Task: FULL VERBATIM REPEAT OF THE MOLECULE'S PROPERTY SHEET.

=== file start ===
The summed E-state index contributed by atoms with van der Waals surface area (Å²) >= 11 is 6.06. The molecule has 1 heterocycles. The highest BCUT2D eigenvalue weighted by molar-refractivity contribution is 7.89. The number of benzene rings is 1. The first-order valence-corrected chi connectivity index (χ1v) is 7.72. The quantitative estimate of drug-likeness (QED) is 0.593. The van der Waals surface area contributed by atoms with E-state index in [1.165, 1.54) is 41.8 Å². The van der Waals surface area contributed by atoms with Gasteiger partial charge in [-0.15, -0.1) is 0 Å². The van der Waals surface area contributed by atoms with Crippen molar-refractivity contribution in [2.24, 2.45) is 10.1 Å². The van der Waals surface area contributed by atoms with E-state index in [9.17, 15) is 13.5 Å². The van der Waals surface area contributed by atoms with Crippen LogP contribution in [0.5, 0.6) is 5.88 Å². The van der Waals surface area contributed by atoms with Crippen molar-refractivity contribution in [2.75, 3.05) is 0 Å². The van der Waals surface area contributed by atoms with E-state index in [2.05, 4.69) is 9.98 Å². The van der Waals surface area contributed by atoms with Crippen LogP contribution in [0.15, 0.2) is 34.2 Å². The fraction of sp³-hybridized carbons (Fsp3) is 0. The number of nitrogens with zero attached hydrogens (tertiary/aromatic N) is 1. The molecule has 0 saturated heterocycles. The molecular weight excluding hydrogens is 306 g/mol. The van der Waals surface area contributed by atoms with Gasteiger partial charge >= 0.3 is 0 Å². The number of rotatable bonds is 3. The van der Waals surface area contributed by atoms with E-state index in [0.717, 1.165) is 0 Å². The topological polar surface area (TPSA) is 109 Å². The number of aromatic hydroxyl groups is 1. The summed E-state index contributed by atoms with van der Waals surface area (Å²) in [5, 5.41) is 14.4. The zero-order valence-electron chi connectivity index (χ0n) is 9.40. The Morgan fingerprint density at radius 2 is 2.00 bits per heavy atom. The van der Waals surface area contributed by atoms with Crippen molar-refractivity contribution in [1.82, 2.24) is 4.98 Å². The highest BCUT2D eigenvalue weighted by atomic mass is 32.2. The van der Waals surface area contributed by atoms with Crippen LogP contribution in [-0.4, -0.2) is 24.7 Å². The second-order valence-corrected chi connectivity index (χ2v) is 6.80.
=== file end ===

The summed E-state index contributed by atoms with van der Waals surface area (Å²) >= 11 is 6.06. The molecule has 1 heterocycles. The highest BCUT2D eigenvalue weighted by molar-refractivity contribution is 7.89. The number of benzene rings is 1. The first-order valence-corrected chi connectivity index (χ1v) is 7.72. The quantitative estimate of drug-likeness (QED) is 0.593. The van der Waals surface area contributed by atoms with E-state index in [1.165, 1.54) is 41.8 Å². The van der Waals surface area contributed by atoms with Gasteiger partial charge in [-0.15, -0.1) is 0 Å². The van der Waals surface area contributed by atoms with Crippen molar-refractivity contribution in [2.24, 2.45) is 10.1 Å². The van der Waals surface area contributed by atoms with E-state index in [9.17, 15) is 13.5 Å². The van der Waals surface area contributed by atoms with Crippen LogP contribution in [0.5, 0.6) is 5.88 Å². The van der Waals surface area contributed by atoms with Crippen molar-refractivity contribution in [2.75, 3.05) is 0 Å². The van der Waals surface area contributed by atoms with E-state index in [2.05, 4.69) is 9.98 Å². The van der Waals surface area contributed by atoms with Crippen LogP contribution in [0.15, 0.2) is 34.2 Å². The fraction of sp³-hybridized carbons (Fsp3) is 0. The number of nitrogens with zero attached hydrogens (tertiary/aromatic N) is 1. The molecule has 0 saturated heterocycles. The molecular weight excluding hydrogens is 306 g/mol. The van der Waals surface area contributed by atoms with Gasteiger partial charge >= 0.3 is 0 Å². The number of rotatable bonds is 3. The van der Waals surface area contributed by atoms with E-state index in [0.717, 1.165) is 0 Å². The topological polar surface area (TPSA) is 109 Å². The number of aromatic hydroxyl groups is 1. The summed E-state index contributed by atoms with van der Waals surface area (Å²) in [5, 5.41) is 14.4. The zero-order valence-electron chi connectivity index (χ0n) is 9.40. The Morgan fingerprint density at radius 2 is 2.00 bits per heavy atom. The van der Waals surface area contributed by atoms with Crippen molar-refractivity contribution in [1.82, 2.24) is 4.98 Å². The highest BCUT2D eigenvalue weighted by atomic mass is 32.2. The van der Waals surface area contributed by atoms with Crippen LogP contribution in [-0.4, -0.2) is 24.7 Å². The second-order valence-corrected chi connectivity index (χ2v) is 6.80.